Antibiotics, iron, a high protein diet and a close watch -- as I keep my fingers crossed for Hira. She has lived through yesterday -- inert, but not getting worse. Her grandmother finally agrees to take Hira for a transfusion if we can go and come back in a day. I am jubilant. Now I need only persuade the doctors at the district hospital at Parlakhemundi to finish the transfusion and discharge her the same day. It should be possible if we go early in the morning. I tell Hira's grandmother I'll check with the doctor first. Hira's recovery will be much faster after a transfusion.

Hira gets high fever in the evening, though her breathing is easier. It's good that her body still has some capacity to fight the infection. Fortunately she is able to sit and eat if someone holds her up. She is still not comfortable lying down.

6th May 1997

To Parlakhemundi. I meet the CDMO (Chief District Medical Officer). I tell him I would like to bring in a child for a transfusion. He tells me they are not doing any transfusions any more -- they stopped them three months ago following a Supreme Court order. They do not have the required licence. Apparently, a blood bank is not allowed to function if it is not air-conditioned.

I am aghast. I cannot believe anyone in our country would make rules like this. What about emergencies, I ask? We refer them to Berhampur, replies the CDMO. That means any accidents with bleeds, any obstetric emergencies where the mother may need blood urgently -- all have to go to Behrampur 140 km away, a journey which takes four hours if you have your own transport and who knows how long if you go by public transport. What about fresh transfusions, without banking the blood? The CDMO shakes his head regretfully: "That is what we would like to be able to do, but since it is a Supreme Court order, we cannot do anything."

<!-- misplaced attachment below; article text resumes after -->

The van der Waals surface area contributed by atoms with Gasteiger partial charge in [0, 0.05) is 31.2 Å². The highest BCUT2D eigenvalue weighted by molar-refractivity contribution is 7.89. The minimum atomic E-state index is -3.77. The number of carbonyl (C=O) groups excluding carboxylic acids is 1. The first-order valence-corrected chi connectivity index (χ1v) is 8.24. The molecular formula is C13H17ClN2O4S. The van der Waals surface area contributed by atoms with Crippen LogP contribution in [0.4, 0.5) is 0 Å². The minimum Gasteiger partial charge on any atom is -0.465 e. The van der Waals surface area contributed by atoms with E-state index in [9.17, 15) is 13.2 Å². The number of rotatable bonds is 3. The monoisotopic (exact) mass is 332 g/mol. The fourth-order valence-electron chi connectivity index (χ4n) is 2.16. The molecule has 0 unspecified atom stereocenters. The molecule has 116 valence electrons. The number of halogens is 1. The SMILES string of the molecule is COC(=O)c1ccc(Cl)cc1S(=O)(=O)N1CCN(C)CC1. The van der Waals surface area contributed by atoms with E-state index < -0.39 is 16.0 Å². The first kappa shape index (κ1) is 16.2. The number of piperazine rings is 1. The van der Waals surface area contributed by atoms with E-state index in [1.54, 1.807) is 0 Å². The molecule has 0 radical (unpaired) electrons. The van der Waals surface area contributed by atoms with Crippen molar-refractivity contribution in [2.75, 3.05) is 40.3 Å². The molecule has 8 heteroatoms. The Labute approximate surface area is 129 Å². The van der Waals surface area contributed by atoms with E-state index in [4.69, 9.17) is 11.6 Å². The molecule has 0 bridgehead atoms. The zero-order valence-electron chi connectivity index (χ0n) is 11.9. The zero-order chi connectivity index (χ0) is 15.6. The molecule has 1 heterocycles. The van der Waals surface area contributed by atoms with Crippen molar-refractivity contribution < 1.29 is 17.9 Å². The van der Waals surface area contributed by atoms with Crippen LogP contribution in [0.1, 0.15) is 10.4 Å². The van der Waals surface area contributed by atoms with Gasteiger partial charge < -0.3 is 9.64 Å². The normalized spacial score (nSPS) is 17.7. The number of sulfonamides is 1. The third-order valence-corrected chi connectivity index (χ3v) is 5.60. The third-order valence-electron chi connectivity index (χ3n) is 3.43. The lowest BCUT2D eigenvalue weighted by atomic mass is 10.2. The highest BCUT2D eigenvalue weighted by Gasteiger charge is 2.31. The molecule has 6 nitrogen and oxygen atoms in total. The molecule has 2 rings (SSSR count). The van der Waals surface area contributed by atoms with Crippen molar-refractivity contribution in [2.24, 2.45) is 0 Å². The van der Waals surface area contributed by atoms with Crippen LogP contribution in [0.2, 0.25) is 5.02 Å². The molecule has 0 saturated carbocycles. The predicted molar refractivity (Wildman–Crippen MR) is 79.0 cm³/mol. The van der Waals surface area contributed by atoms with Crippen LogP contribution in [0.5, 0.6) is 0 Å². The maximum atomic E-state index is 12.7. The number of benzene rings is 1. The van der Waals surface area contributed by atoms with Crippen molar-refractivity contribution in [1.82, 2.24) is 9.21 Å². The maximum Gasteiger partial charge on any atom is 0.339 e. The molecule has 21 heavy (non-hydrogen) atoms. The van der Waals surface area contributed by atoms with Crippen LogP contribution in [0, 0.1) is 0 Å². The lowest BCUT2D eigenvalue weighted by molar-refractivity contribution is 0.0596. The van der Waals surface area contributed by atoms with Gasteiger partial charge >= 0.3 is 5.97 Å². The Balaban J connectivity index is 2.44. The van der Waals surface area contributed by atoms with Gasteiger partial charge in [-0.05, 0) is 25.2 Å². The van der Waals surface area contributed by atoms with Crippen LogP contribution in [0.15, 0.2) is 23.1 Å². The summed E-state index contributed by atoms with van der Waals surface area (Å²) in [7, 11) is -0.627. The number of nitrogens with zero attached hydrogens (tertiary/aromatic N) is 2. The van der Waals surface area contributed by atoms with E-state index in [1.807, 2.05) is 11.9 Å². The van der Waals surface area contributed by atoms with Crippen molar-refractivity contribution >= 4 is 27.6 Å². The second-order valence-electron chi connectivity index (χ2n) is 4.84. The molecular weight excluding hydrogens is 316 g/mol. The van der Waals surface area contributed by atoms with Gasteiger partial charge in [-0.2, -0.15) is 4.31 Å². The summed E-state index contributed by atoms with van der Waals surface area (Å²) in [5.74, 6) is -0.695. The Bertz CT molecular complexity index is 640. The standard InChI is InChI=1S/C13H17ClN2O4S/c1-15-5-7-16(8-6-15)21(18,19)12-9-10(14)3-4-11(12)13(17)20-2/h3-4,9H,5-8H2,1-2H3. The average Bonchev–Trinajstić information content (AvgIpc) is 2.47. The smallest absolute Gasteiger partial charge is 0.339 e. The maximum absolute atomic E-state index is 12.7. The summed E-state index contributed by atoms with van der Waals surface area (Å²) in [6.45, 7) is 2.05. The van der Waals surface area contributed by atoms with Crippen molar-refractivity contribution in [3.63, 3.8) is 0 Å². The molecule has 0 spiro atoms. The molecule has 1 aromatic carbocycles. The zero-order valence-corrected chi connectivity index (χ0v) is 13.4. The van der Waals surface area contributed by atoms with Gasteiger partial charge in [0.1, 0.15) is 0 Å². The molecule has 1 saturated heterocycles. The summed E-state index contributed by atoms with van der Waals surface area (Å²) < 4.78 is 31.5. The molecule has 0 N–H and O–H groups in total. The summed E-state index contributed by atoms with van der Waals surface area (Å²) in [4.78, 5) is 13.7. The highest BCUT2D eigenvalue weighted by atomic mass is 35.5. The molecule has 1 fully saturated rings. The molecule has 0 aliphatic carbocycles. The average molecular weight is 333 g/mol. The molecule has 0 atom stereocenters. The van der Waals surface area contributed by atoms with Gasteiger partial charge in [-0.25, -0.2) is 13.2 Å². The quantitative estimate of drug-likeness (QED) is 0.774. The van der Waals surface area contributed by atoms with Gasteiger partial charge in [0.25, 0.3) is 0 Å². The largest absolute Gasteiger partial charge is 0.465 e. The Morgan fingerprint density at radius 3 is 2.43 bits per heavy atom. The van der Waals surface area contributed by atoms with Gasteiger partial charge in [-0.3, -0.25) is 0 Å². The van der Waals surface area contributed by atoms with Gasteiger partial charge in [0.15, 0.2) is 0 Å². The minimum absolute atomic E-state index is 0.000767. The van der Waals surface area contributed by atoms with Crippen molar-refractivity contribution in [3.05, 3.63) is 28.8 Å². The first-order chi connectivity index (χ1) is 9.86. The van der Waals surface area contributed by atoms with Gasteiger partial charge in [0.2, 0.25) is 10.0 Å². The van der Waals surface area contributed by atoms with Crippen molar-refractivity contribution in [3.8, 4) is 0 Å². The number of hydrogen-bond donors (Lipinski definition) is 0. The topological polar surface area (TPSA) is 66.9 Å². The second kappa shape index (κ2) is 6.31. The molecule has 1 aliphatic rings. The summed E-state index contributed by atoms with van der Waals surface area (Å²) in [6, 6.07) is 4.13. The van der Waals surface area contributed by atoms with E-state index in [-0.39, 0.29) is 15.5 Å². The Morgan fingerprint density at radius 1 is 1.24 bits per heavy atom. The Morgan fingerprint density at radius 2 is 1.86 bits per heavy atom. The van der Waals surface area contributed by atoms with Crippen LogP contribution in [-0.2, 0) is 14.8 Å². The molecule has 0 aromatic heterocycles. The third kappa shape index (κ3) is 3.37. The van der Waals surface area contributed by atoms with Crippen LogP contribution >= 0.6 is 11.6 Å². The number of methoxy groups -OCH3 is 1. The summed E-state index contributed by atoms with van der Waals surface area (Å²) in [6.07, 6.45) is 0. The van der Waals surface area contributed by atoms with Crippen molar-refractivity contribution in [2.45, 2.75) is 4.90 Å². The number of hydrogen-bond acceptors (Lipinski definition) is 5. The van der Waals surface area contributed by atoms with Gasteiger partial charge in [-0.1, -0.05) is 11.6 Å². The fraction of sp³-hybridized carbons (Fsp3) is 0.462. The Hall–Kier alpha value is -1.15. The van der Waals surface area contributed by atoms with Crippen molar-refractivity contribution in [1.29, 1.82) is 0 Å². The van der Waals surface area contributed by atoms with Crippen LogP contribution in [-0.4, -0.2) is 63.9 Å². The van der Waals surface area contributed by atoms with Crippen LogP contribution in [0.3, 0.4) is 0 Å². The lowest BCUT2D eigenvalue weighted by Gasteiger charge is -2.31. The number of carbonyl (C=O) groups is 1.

Is anyone aware how many places in our country are without electricity, or with poor voltage? Is air-conditioning the only thing we can pick on to improve our blood banks? And how many people are we condemning to death with this rule, without even an attempt to save their lives?

I return to Koinpur discouraged. It breaks my heart to see Hira still struggling to get enough oxygen into herself. At least she is able to lie down.

7th May 1997

Hira is angry with me when I do the dressing and tells me she will bite me if I do it again. What a wonderful feeling to get such a response! And what a girl, to survive against all odds! She is eating much more than she used to, says her grandmother: she must be feeling better. And she has not had a seizure.

8th May 1997

6 am. Hira has walked out of the dispensary and is sitting out in the morning sun. her face is still puffy with the anaemia and heart failure, but less so than before. She tells me she has had enough of injections, and that she wants to go home. In an attempt to be friendly, I ask if she'll come visit me in Mohuda. I'll see, she replies coolly, and I retreat abashed.

She goes back to her village this evening, and Sasikala will continue her dressings and will supervise her medication. She is also on medicines to control her seizures. I will return to Mohuda tomorrow.

9th May 1997

I call Bombay to find out more about the blood banking laws. Apparently the rule is that the bleeding room has to be air-conditioned. That rules out fresh transfusions as well. One is liable to be prosecuted by the district FDA if one violates the law. I guess one can transfuse in an emergency to save a life; but one also needs to be ready to go to court and fight it out till the Supreme Court if necessary. I don't know whether the doctors at Parlakhemundi are prepared to do that: maybe they just find it easier to refer patients away.

Hira has survived in spite of the system. In our 50th year of Independence, this poor tribal girl found herself up against the majesty and wisdom of our country's Supreme Court. Even so, while she may concede defeat later on, she has won this round.